- too big for one's breeches, asserting oneself beyond one's authority or ability.
Origin of breeches
- the lower, rear part of the trunk of the body; buttocks.
- the hinder or lower part of anything.
- Ordnance. the rear part of the bore of a gun, especially the opening and associated mechanism that permits insertion of a projectile.
- Machinery. the end of a block or pulley farthest from the supporting hook or eye.
- Nautical. the outside angle of a knee in the frame of a ship.
- Ordnance. to fit or furnish (a gun) with a breech.
- to clothe with breeches.
Origin of breech
Examples from the Web for breeches
I'll get a pair of ridin' breeches an' boots for you by tomorrow.Thoroughbreds
W. A. Fraser
Pierre, utterly bewildered, could find neither his breeches nor his cassock.The Three Cities Trilogy, Complete
The man hath a straight sword within he leg of his breeches.Micah Clarke
Arthur Conan Doyle
Then came the ominous clicking of the breeches as cartridges were thrust home.The Law-Breakers
It is an excrescence, not an essential garment like the shirt and breeches.Brighter Britain! (Volume 1 of 2)
William Delisle Hay
- trousers extending to the knee or just below, worn for riding, mountaineering, etc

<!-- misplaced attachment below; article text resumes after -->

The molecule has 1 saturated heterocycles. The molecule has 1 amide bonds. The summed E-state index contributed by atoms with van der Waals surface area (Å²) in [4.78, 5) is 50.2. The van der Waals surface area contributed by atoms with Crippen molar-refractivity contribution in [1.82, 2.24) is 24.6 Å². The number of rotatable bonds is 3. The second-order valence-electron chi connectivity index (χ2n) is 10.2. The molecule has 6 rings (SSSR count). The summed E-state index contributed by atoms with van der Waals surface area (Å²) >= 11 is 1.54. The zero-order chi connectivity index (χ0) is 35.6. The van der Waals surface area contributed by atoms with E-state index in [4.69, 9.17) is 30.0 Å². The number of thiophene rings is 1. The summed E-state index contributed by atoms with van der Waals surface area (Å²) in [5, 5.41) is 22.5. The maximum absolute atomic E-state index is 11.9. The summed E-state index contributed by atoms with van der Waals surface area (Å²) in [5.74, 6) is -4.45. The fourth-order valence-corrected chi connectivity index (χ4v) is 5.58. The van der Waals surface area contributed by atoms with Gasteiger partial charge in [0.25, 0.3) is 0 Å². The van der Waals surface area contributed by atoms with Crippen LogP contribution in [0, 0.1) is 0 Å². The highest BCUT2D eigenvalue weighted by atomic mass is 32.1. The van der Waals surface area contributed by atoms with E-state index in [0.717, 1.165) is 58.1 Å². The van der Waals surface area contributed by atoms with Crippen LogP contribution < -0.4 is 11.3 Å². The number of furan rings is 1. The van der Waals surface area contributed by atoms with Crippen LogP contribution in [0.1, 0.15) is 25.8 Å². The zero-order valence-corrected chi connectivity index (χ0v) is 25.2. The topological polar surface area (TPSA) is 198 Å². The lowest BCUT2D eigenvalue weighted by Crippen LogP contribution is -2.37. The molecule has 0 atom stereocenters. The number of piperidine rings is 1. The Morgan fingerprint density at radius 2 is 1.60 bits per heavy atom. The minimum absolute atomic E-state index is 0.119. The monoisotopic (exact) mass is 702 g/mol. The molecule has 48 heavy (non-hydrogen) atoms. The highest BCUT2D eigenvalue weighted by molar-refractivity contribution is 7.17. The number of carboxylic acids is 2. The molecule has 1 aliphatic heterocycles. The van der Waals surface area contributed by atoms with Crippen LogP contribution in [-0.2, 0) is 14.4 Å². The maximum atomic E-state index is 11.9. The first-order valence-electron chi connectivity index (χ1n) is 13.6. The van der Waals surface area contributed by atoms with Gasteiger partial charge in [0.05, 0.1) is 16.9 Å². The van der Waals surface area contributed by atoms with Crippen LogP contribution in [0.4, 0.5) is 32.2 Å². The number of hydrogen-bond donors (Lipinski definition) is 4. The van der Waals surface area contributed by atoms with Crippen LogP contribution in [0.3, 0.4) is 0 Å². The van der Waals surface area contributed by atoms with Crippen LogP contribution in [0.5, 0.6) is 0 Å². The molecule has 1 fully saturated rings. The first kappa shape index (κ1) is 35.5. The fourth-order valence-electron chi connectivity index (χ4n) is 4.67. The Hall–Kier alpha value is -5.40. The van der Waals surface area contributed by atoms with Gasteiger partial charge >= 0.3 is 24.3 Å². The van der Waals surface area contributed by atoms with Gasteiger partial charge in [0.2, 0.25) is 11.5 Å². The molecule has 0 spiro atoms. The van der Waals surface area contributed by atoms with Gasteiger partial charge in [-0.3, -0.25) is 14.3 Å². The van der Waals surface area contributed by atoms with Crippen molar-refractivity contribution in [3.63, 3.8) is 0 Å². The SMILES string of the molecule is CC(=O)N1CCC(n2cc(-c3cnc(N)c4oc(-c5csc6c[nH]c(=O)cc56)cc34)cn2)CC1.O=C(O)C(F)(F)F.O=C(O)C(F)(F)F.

- informal, or dialect any trousers
- too big for one's breeches conceited; unduly self-confident
- the lower dorsal part of the human trunk; buttocks; rump
- the lower part or bottom of somethingthe breech of the bridge
- the lower portion of a pulley block, esp the part to which the rope or chain is secured
- the part of a firearm behind the barrel or bore
- obstetrics short for breech delivery
- to fit (a gun) with a breech
- archaic to clothe in breeches or any other clothing
Word Origin and History for breeches
c.1200, a double plural, from Old English brec "breeches," which already was plural of broc "garment for the legs and trunk," from Proto-Germanic *brokiz (cf. Old Norse brok, Dutch broek, Danish brog, Old High German bruoh, German Bruch, obsolete since 18c. except in Swiss dialect), perhaps from PIE root *bhreg- (see break (v.)). The Proto-Germanic word is a parallel form to Celtic *bracca, source (via Gaulish) of Latin braca (cf. French braies), and some propose that the Germanic word group is borrowed from Gallo-Latin, others that the Celtic was from Germanic.
Expanded sense of "part of the body covered by breeches, posterior" led to senses in childbirthing (1670s) and gunnery ("the part of a firearm behind the bore," 1570s). As the popular word for "trousers" in English, displaced in U.S. c.1840 by pants. The Breeches Bible (Geneva Bible of 1560) so called on account of rendition of Gen. iii:7 (already in Wyclif) "They sewed figge leaues together, and made themselues breeches."
"back part of a gun or firearm," 1570s, from singular of breeches (q.v.).
- The lower rear portion of the human trunk; the buttocks.